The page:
7. Recently I've read an t-nation article from Rippetoe where he stated that the bar should be placed 1 inch away from your shin so the bar stay above your mid foot. Was a good insight to my form and worked fine for me. Can i post link?

  8. That's a lot of help Paul. I'm a 3 month newbie that works out in my basement with equipment I got from Craigslist. Since I'm by myself, this really helped me!

  9. Thanks for the post. I have not really heard that before, just the usual start with your shins. I have been doing cheating rows starting dead on the floor with each rep. It has slowly evolved into me dropping hips, getting tension in my hams, and shooting up. Yes, now more legs then back, and I will adjust.

    The point is that I feel more powerful in that low hip/back position. I never thought about trying it in deads. I guess there are no form police out there. Again, thank you for posting real world stuff.

  10. Unknown - You can use the strong-15 when you lean down just keep lifting to twice a week.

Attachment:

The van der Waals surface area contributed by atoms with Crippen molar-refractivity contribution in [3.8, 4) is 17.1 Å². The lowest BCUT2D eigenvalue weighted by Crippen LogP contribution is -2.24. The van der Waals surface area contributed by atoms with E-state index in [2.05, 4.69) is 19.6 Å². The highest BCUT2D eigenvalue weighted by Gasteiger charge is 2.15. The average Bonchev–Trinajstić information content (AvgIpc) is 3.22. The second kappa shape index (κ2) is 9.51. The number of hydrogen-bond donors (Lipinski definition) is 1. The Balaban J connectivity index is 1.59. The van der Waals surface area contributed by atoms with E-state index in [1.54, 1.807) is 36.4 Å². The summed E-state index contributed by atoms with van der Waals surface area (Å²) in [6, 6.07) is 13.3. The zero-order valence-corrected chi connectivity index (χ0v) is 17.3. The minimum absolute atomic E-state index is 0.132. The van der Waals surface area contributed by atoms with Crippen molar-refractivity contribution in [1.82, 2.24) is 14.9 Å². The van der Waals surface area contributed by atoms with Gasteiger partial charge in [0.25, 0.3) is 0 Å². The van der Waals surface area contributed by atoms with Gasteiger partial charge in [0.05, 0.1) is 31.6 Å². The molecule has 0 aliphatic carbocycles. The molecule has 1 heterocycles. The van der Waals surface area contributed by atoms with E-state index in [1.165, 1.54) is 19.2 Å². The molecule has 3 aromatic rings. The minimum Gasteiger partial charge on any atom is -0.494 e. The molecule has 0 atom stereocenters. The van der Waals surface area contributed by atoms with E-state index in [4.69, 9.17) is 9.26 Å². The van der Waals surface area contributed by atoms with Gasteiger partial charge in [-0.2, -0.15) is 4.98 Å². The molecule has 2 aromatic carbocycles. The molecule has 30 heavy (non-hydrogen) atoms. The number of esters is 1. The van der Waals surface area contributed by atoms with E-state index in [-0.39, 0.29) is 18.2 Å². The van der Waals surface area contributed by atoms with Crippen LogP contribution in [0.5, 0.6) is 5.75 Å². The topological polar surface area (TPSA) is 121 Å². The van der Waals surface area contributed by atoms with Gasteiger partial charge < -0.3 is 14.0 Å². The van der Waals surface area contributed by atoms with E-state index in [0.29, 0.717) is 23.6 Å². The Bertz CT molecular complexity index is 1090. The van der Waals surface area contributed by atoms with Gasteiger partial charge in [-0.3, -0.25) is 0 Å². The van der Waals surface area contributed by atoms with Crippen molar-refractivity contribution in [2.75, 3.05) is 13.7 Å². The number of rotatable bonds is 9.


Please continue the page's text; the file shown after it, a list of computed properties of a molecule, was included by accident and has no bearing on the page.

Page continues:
Adam - Deficit pulls standing on a small box (no more than 2 inches). And LOTS of back work.

    If you would like to come out for some training I have only been going to the gym for squatting on Sat. mornings. Otherwise I have been training at home.

    Anonymous - Don't like sumo. I don't really even consider it a deadlift. It's a sumo lift.

    Bocca - That's kind of what I was addressing in this video. 1 inch from shins is not always going to be the best for everyone.

    1. Paul,

      I'm down for any upcoming Saturday. I usually pull on Friday nights so I can just push that back to the morning. Just let me know the time and details.

  11. 2 Deadlift ?'s.